AI Index ASA 11/020/2001 -
News Service Nr. 191 Embargoed for : 01/11/2001 12:00 GMT
Afghanistan: Learning from the past to build the future
"In debating the future of
Afghanistan, the international community must ensure that human rights are not just on the
agenda, but that human rights become the agenda," Amnesty International said today in
a new report. "The international community has an opportunity at this critical moment
to put the human rights of the Afghan people first, to learn from the past to build the
future. The UN Secretary-General's Special Representative to Afghanistan, Mr
Brahimi, has the responsibility to ensure that human rights are integrated into all
discussions about the future of Afghanistan." The report makes several
recommendations to assist in the rebuilding of Afghanistan. Those entrusted with
leadership must be persons of integrity committed to the human rights protection of all,
particularly women. Women and ethnic and religious minorities must not be discriminated
against in the creation of government and institutions.
Throughout 23 years of conflict Amnesty International has documented grave human rights abuses by combatants of all the various warring parties. Any settlement to the conflict must ensure accountability for these abuses and the perpetrators should be brought to justice in accordance with international standards of fair trial.
"While Amnesty International appreciates the need for national reconciliation after years of war and repression, any future political agreement must not allow for impunity for those who have abused human rights in the past. Avoiding the truth about a country's past and ignoring accountability will not achieve peace."
Ignoring a past history of human rights violations for reasons of political expediency has a poor track record. From Cambodia to Sierra Leone, Angola to Chile, the legacy of grave human rights violations which have never been accounted for continues to have a negative effect on the peace process, and has undermined human rights protection - even decades after the violations occurred.
Any political settlement should contain explicit guarantees from the parties on the immediate ending of serious abuses, including extrajudicial killings, torture and arbitrary detention. Specific protection should be sought against retaliation and discrimination against ethnic and religious groups.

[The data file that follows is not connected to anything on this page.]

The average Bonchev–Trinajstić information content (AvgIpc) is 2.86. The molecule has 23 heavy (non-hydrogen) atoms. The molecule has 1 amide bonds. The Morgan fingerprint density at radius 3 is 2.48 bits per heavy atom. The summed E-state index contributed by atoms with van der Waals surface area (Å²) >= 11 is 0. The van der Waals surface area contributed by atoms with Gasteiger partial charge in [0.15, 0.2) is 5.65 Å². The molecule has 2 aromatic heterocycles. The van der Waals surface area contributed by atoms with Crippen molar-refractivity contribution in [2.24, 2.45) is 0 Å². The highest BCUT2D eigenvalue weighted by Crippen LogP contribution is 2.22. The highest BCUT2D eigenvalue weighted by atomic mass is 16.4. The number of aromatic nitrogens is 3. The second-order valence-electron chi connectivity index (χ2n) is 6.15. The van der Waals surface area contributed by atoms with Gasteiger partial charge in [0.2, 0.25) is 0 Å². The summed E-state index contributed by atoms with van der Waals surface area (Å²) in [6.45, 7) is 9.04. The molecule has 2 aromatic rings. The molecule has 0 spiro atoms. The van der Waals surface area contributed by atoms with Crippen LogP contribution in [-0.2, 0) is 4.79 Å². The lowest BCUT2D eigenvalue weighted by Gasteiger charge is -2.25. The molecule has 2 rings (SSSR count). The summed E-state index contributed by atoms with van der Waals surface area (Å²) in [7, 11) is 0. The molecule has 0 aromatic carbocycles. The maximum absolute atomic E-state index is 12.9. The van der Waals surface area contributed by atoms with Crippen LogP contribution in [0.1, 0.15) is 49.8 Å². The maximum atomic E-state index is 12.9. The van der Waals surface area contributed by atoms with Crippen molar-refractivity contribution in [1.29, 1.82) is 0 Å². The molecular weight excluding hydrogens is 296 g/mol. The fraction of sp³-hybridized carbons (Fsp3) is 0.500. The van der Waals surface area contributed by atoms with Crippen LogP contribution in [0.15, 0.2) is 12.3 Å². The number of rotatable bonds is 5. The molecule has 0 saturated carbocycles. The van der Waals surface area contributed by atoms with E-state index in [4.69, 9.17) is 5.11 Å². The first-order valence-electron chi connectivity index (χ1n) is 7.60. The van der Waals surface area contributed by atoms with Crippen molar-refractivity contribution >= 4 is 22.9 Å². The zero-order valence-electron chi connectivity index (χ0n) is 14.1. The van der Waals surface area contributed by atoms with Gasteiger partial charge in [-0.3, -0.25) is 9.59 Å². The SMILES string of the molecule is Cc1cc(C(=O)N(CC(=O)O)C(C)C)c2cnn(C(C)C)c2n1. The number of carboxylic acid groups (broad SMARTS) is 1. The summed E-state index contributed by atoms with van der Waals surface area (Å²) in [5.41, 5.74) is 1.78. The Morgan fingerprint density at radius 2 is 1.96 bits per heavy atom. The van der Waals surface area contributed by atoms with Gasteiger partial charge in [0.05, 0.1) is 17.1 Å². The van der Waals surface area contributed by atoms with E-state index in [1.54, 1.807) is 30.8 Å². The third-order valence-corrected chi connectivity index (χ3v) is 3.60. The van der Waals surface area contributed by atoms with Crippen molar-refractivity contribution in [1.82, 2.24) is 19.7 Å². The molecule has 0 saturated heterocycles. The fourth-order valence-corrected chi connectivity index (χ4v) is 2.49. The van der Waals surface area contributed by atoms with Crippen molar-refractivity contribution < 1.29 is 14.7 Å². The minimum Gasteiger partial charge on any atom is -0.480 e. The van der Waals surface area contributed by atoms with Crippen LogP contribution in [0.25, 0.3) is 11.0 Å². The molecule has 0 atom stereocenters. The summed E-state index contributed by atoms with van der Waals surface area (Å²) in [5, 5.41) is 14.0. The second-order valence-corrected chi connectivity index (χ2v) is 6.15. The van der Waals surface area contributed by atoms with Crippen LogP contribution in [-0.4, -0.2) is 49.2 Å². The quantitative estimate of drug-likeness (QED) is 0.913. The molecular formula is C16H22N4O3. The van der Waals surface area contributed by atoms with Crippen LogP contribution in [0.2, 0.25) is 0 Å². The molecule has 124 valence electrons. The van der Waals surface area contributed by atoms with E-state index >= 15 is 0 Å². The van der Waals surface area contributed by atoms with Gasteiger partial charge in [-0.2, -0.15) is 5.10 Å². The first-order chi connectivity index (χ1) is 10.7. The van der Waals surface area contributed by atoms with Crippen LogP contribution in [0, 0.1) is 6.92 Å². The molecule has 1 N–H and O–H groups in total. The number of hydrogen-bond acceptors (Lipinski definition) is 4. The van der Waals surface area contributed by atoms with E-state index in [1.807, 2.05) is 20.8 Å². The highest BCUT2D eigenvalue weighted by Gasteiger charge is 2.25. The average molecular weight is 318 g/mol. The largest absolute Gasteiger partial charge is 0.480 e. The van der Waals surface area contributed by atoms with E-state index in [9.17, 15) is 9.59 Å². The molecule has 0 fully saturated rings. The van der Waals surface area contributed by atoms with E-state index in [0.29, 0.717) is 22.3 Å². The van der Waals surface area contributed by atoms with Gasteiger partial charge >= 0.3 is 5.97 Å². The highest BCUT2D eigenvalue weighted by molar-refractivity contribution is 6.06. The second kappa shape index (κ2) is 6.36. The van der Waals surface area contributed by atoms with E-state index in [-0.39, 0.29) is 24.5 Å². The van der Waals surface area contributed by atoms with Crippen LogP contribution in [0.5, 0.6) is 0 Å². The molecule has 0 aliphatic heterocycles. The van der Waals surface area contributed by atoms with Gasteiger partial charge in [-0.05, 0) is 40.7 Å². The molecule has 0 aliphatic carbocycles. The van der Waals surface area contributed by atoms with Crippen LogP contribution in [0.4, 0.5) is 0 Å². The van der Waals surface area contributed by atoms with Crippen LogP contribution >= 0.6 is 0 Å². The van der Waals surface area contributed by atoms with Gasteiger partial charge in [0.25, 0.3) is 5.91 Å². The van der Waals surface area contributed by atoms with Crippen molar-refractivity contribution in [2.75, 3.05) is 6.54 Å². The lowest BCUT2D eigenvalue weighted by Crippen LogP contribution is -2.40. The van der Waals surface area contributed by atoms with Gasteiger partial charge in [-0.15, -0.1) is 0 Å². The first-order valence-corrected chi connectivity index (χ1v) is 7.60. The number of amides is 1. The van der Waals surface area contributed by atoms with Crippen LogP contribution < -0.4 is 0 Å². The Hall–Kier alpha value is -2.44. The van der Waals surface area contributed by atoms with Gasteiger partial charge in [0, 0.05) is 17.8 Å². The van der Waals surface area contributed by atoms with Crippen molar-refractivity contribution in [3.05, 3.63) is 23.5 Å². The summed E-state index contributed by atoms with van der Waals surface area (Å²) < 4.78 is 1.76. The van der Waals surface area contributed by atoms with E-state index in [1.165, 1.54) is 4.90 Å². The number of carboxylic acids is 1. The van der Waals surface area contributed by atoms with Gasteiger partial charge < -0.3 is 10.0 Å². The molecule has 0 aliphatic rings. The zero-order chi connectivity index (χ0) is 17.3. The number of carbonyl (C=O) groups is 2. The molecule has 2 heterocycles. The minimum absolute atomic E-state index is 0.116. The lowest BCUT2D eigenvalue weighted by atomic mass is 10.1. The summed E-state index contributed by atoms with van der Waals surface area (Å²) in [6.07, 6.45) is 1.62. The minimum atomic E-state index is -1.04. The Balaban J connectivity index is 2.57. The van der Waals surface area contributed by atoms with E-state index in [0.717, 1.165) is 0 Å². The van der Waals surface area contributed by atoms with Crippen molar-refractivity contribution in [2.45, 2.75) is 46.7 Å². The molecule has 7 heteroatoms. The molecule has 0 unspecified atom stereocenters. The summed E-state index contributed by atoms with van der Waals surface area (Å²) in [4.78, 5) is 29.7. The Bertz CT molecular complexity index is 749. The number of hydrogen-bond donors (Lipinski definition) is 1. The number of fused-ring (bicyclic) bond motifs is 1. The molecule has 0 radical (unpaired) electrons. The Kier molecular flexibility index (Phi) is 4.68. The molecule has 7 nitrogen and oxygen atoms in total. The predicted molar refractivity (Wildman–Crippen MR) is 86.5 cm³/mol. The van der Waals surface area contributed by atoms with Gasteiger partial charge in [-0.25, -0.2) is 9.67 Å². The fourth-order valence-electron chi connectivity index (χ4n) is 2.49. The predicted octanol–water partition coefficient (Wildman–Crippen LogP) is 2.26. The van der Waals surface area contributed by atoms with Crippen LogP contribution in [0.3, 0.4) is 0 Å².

The report calls for child soldiers to be demobilized, restrictions on arms supplies, international protection for refugees, and a vigorous program of human rights institution-building. Disarmament and demining should be included as important components of a political settlement, and should be adequately resourced and supported by the international community.
An expert commission should be set up to examine and advise on how to bring perpetrators to justice and ensure that all future institutions, including the judiciary and law enforcement agencies, are established to promote and protect human rights.
Amnesty International is also calling for human rights monitors to be deployed throughout Afghanistan as soon as possible to assist in ensuring protection of human rights during peace-making, in the immediate post-conflict phase as well as during the phase of institutional reform. The monitors should include experts on women's rights.
The report gives a history of human rights abuses over the past 23 years until the present day, including under Northern Alliance and Taleban and provides a human rights agenda for the future. For a copy of the report contact firstname.lastname@example.org
Visit Amnesty International's electronic press kit on 11September crisis: http://web.amnesty.org/mavp/av.nsf/pages/usa_press_page
For more information please call Amnesty International in Islamabad on mobile phone +47 911 00 676 or the press office in London, UK, on +44 20 7413 5566
Amnesty International, 1 Easton St., London WC1X 0DW web : http://www.amnesty.org